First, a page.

John Milbank has an essay up at the ABC Religion & Ethics blog. The title is “Power is Necessary for Peace: In Defense of Constantine”, which sums up the argument pretty well. Here are some excerpts, along with my comments.
In either case also, for (Rebecca) West, the issue is whether a tradition that includes a significant refusal of ‘cruelty’ can itself reluctantly embrace violence from time to time.
Her answer is that it must, on the grounds that the other option is too individualistic: one may save one’s own soul but one risks losing the entire cultural sphere within which the pursuit of salvation is possible, if one takes it to be the case that renunciation of cruelty is a crucial aspect of this pursuit.
It is thus tempting to read West’s writings as a kind of Latin riposte to Dostoevsky’s Legend of the Grand Inquisitor. Yes, compromise with power risks reducing the pursuit of salvation to mere worldly pragmatism. On the other hand, the embrace of charity without power risks handing over power to a complete lack of charity and justice.
As the rest of the essay will bear out, Milbank squarely sides with West’s Latin riposte. In fact, Milbank does not even attempt to challenge the binary of Jesus vs. The Grand Inquisitor, or offer a new construal of his own–he just plain sides with The Grand Inquisitor! How sad is that? Taking The Grand Inquisitor’s side is like campaigning for president on a platform of raising taxes. Not a smart move.
Although it has been said countless times in numerous places, State Power and Individualism are not the only options laid before us. The Power of God unveils itself in our midst as a way of being together (politics) that is a gift of God’s Shalom. As Yoder makes absolutely clear (and Milbank absolutely disregards), that Shalom does not occupy a space parallel to State Power, but rather that space itself. It is the table prepared for us in the presence of our enemies.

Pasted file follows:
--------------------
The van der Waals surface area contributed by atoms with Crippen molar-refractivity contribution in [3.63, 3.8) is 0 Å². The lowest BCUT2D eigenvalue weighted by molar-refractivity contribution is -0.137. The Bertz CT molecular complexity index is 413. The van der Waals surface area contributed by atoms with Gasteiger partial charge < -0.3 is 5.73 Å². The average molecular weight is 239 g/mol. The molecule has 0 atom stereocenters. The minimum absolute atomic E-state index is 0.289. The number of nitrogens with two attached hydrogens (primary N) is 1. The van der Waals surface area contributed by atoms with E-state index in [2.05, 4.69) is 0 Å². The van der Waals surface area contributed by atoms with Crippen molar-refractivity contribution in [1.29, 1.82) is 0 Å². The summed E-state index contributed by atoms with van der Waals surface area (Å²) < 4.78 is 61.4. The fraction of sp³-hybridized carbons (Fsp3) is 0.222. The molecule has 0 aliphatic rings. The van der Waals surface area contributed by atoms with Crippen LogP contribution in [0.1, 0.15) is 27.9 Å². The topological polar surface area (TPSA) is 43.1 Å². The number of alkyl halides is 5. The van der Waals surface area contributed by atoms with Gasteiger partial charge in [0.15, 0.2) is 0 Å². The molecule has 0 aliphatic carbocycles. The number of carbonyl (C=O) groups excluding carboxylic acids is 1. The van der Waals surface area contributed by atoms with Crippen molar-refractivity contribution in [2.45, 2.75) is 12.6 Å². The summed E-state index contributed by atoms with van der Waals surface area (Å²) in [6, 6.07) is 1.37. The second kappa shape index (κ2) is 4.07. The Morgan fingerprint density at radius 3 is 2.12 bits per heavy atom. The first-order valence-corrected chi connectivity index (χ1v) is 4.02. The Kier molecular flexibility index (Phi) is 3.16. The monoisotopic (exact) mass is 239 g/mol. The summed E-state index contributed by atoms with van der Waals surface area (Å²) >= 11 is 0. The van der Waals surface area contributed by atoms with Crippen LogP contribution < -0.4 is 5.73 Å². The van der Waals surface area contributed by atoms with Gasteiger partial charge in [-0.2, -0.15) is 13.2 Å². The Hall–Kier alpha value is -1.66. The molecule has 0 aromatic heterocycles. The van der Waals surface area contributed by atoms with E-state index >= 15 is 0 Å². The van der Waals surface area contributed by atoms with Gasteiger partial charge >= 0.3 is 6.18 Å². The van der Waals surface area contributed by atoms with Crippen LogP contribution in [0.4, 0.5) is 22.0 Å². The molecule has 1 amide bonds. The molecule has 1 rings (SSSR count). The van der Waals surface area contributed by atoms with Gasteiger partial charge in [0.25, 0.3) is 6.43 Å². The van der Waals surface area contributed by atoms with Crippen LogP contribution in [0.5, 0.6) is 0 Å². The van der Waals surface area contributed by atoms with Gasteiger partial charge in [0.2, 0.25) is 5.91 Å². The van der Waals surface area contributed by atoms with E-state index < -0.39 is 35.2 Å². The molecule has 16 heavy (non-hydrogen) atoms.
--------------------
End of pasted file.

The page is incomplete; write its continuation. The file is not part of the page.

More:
But a deeper danger lurks here. Charity without power, an ineffective charity, is not really charity at all, but rather an impossible aspiration, because it is ironically doing nothing.
Thus when Pascal called for justice to be combined with power he was not only calling for the redemption of power, but also for there to be actual justice.
There were some people in Jesus’ time, too who confused effectiveness with charity. Lots of folks were impressed by the massive donations of wealth that certain people were able to give. They oo-ed and ah-ed, thinking “what a confirmation of God’s blessing! What security for the future of the temple!”
Jesus did not confuse effectiveness with charity. Instead he pointed out to his disciples a poor widow giving a single coin, saying that she had given more than any of the others.
The point is that charity in the Kingdom of God is not a matter of cause and effect. It is, rather a participation in the only real charity there has ever been–the kenotic self-giving of the crucified Messiah. And by participating God’s charity, we find ourselves invited to be “freed from the compulsiveness of the vision of ourselves as the guardians of history” (Yoder).
However, this means that the realm of total mutual exposure, the realm of weakness within which “all defences are down,” might ironically be seen as requiring defence against an exterior which refuses this exposedness.
At the very least, I would suggest, the New Testament makes it quite clear that Christians are involved in paradoxical warfare: a power-struggle in which one seeks to extend the powerful reach of the very sphere of powerlessness itself.